I'd like to wish everyone a happy, healthy, and steamy new year. May your gears never need oiling, your goggles remain clear, and your airships run true!
Thank goodness for scheduling of Journal entries, because, at this time, I might have just dragged my sorry butt out of bed, having recovered from a decent but not obscenely-priced champagne the night before, wondering what the blazes happened to the decent parades that used to run on New Year's Day. In short, not coherent. In the event that what follows is equally incoherent, just pretend I wrote it fifteen minutes ago, still slightly groggy.
I'm not much for making resolutions, mainly because they are too often broken by mid-month, but I'll make two for the new year. First, I resolve to procrastinate less. Honestly, I'd be a much more productive person if only I got on with it, rather than using every excuse to avoid the current projects, including surfing odd Aetherweb sites, checking Twitter incessantly, honing my Solitaire skills, and a dozen other time-tested techniques. Second, I resolve to talk to more people in-world. I can go days, it seems, without doing more than making the occasional comment in ISC chat, which doesn't really count. All of you nice people out there, and I keep to myself mostly. Not that I mind my company, but really...
Okay, on to more structured navel-gazing.
I've been thinking about Dio's piece (not nearly as profanity-filled as she implied, but, still, keep impressionable young eyes away from the screen) in which she notes that the "real life"/Second Life dichotomy is false, that there is only "life." Some of us choose to live part of that life in front of the computer screen, typing away, programming, watching YouTube videos, or, in a small number of cases, having an avatar interact with other avatars. Fair enough, and I'm not disagreeing with her in what follows.However, while I can't separate typist from avatar completely - heck, I often don't try hard, as the same introvert who uses humor to substitute for conversation appears on both sides of the screen - I can use the opportunity of a virtual existence to experience things I cannot or will not experience in a more physical form. Sometimes it's wearing things I would never otherwise wear; sometimes it's seeing a virtual museum, or an interactive exhibit; sometimes it's jumping into an airship and striking out for points unknown; and sometimes it's just having a conversation with a person whom I'd never know but for the crazy little virtual world we inhabit, on a topic that would be of no interest whatsoever to my non-virtual friends and colleagues. So thank you, virtual friends.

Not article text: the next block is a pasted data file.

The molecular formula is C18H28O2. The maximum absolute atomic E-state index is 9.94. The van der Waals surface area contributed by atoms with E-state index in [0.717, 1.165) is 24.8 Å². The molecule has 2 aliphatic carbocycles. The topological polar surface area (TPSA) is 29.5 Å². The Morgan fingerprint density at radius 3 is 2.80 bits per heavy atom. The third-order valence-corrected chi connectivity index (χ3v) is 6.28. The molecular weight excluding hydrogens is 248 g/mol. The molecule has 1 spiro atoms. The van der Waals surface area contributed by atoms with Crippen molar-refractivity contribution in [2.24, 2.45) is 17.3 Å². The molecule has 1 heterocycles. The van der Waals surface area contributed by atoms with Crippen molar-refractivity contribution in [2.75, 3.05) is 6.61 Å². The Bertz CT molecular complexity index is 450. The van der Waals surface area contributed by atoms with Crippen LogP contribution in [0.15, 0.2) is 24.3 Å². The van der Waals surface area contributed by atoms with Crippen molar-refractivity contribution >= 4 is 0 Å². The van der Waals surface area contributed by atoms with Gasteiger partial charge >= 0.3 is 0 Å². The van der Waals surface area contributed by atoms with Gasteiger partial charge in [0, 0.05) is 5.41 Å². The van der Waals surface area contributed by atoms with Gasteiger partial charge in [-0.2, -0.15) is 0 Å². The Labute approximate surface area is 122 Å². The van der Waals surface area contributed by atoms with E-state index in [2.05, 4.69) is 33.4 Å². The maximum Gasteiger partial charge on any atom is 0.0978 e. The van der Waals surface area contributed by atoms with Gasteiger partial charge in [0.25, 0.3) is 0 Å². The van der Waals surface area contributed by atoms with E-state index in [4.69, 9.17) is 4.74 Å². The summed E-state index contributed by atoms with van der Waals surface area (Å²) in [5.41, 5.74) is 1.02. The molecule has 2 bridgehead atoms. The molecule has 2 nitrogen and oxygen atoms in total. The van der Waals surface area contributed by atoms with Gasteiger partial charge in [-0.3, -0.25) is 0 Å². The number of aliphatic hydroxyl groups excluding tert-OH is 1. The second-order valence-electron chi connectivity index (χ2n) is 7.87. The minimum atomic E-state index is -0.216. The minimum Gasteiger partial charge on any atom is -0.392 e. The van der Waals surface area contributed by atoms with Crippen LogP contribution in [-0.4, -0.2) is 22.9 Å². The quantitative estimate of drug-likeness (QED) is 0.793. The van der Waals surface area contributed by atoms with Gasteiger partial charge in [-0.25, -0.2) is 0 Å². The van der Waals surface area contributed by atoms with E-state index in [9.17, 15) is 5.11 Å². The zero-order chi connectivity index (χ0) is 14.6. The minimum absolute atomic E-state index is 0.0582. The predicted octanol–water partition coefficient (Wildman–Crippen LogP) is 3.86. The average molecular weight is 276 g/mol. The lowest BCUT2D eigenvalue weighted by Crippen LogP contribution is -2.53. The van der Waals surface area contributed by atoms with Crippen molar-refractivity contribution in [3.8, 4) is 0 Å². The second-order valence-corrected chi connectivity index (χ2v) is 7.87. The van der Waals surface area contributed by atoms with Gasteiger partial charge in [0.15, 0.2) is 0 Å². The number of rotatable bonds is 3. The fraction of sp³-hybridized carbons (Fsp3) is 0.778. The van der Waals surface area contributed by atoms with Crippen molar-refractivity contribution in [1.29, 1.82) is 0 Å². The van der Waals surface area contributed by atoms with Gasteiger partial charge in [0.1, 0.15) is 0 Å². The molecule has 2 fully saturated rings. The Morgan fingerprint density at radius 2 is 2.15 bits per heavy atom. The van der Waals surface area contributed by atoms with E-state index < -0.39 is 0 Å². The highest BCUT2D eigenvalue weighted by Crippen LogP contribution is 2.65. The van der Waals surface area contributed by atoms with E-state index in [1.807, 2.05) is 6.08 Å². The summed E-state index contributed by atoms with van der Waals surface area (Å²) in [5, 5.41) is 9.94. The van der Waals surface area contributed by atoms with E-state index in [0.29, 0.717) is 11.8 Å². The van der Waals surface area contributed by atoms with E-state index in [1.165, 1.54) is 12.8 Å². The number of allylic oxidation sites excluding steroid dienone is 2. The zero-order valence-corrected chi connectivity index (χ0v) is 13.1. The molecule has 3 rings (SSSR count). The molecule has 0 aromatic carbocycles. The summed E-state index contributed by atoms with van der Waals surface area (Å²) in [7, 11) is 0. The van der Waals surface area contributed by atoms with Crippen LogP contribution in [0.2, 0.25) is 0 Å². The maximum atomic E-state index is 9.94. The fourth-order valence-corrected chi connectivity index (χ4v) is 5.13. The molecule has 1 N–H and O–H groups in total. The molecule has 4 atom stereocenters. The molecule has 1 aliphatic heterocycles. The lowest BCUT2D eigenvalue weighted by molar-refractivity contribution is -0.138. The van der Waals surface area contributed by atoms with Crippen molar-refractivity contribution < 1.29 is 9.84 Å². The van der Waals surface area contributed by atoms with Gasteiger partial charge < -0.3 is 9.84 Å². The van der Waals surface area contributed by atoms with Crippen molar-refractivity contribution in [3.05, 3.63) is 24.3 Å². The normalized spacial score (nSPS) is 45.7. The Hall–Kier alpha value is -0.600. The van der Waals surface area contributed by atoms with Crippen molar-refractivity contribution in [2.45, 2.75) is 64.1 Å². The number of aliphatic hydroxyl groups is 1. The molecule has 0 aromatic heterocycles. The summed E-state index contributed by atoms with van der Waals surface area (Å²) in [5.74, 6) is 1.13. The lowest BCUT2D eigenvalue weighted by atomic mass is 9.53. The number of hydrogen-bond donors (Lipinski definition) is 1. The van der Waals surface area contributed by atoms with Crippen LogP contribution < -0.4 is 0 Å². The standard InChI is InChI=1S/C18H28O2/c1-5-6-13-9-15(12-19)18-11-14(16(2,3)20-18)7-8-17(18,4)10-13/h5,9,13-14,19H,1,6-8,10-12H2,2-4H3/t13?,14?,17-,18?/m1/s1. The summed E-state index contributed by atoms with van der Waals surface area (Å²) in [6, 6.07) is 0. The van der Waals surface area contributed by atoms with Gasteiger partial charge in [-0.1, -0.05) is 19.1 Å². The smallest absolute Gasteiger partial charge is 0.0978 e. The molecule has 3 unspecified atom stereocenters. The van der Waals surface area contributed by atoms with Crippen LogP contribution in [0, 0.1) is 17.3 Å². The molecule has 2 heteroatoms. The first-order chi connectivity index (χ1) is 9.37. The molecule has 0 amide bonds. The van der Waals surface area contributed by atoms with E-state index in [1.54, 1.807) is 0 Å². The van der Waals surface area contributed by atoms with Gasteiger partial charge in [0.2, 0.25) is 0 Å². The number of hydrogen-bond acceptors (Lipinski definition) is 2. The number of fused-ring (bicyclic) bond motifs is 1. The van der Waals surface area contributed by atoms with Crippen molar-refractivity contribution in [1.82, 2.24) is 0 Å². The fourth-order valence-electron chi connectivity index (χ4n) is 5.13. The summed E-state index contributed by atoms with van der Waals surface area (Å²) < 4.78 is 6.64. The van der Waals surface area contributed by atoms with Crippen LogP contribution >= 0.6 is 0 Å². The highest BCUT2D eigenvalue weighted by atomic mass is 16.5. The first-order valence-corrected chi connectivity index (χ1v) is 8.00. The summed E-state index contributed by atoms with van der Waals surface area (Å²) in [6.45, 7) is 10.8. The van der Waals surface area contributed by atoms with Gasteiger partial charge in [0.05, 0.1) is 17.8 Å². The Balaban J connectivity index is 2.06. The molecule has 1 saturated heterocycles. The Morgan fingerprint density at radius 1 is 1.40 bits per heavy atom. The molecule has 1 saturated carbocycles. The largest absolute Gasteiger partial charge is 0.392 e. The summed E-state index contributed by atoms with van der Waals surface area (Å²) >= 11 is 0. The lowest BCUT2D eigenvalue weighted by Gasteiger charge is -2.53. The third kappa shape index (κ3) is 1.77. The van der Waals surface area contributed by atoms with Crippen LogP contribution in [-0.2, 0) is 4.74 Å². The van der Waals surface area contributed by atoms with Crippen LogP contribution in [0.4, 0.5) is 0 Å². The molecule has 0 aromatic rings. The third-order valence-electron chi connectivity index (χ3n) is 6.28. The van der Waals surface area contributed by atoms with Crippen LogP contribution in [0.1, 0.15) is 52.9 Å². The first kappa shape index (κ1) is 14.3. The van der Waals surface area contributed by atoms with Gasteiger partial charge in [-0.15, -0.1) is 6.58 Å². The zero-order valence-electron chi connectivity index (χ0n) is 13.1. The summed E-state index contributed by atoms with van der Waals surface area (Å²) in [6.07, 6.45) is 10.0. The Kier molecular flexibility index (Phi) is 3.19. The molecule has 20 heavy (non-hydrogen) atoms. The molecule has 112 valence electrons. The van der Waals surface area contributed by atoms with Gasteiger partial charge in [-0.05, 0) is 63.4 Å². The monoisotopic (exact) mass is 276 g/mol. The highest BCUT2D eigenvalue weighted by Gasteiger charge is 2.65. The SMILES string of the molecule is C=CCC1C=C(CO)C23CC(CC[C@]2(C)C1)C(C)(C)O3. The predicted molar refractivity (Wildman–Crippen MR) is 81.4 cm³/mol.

Another benefit to having at least some separation between "real" and virtual selves is that it provides some metaphysical distance in a conversation. (Perhaps that's a disadvantage to those trying to have a virtual relationship, but that's a subject for another time.) One of the downsides to the relative anonymity of the Aetherwebs is that some people feel freed of the responsibility to be polite. Those who would never consider saying to a colleague - or even a stranger - "Dude, you're a #*$(@ idiot and you talk out of your *!@" sometimes feel no compunction about saying that online. But the same aspect of that anonymity that empowers the jerks can also power the rest of us. I recall an episode of Mur Lafferty's "I Should be Writing" podcast in which she recommends writers' workshops for critiques of works in progress, but then notes that many people feel more comfortable both giving and receiving criticism through an on-line group. Not because the person giving criticism is free to be rude and profane, but because the very anonymity of the situation allows the giver to be direct and the recipient to accept the feedback without embarrassment.
Our masters back at the Lab That Dare Not Speak Its Name clearly want our world to be a sanitized, corporate environment in order to attract sanitized, corporate business. I've mused before that I don't see how this happens in a virtual world where one can't even select a last name - I suppose I could be "RhianonJamesonAtMicrosoft Writer" (or some such LL-issued last name) (substituting actual first and last names and actual employer name), but how unwieldy is that? - but it also cuts against one of the joys of immersion in a virtual world. Without the freedom of kinda-sorta anonymity, we may as well interact with e-mail, instant messages, telephone calls, and the occasional video conference. That is to say, just like going to work. And where's the fun in that?